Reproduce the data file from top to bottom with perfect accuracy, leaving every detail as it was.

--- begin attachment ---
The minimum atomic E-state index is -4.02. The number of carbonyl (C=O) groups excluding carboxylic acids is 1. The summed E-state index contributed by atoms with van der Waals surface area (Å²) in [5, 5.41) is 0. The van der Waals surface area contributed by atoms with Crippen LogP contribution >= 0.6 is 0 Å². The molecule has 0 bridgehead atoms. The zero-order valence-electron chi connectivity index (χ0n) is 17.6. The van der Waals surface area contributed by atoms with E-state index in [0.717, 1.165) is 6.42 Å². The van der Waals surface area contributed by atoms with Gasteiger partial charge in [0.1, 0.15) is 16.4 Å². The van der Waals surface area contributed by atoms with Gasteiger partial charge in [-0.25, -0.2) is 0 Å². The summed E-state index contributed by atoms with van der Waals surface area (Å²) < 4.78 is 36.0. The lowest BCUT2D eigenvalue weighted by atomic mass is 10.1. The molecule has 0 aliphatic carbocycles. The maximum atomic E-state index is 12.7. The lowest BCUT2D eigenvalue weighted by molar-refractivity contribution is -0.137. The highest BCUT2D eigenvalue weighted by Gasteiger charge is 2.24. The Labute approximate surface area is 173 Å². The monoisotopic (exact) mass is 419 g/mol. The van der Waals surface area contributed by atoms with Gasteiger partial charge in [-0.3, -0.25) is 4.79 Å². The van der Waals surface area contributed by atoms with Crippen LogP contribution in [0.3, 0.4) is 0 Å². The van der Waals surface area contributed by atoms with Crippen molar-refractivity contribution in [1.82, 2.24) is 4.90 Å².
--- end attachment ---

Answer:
The minimum atomic E-state index is -4.02. The number of carbonyl (C=O) groups excluding carboxylic acids is 1. The summed E-state index contributed by atoms with van der Waals surface area (Å²) in [5, 5.41) is 0. The van der Waals surface area contributed by atoms with Crippen LogP contribution >= 0.6 is 0 Å². The molecule has 0 bridgehead atoms. The zero-order valence-electron chi connectivity index (χ0n) is 17.6. The van der Waals surface area contributed by atoms with E-state index in [0.717, 1.165) is 6.42 Å². The van der Waals surface area contributed by atoms with Gasteiger partial charge in [0.1, 0.15) is 16.4 Å². The van der Waals surface area contributed by atoms with Gasteiger partial charge in [-0.25, -0.2) is 0 Å². The summed E-state index contributed by atoms with van der Waals surface area (Å²) < 4.78 is 36.0. The lowest BCUT2D eigenvalue weighted by atomic mass is 10.1. The molecule has 0 aliphatic carbocycles. The maximum atomic E-state index is 12.7. The lowest BCUT2D eigenvalue weighted by molar-refractivity contribution is -0.137. The highest BCUT2D eigenvalue weighted by Gasteiger charge is 2.24. The Labute approximate surface area is 173 Å². The monoisotopic (exact) mass is 419 g/mol. The van der Waals surface area contributed by atoms with Gasteiger partial charge in [-0.3, -0.25) is 4.79 Å². The van der Waals surface area contributed by atoms with Crippen LogP contribution in [0.3, 0.4) is 0 Å². The van der Waals surface area contributed by atoms with Crippen molar-refractivity contribution in [1.82, 2.24) is 4.90 Å².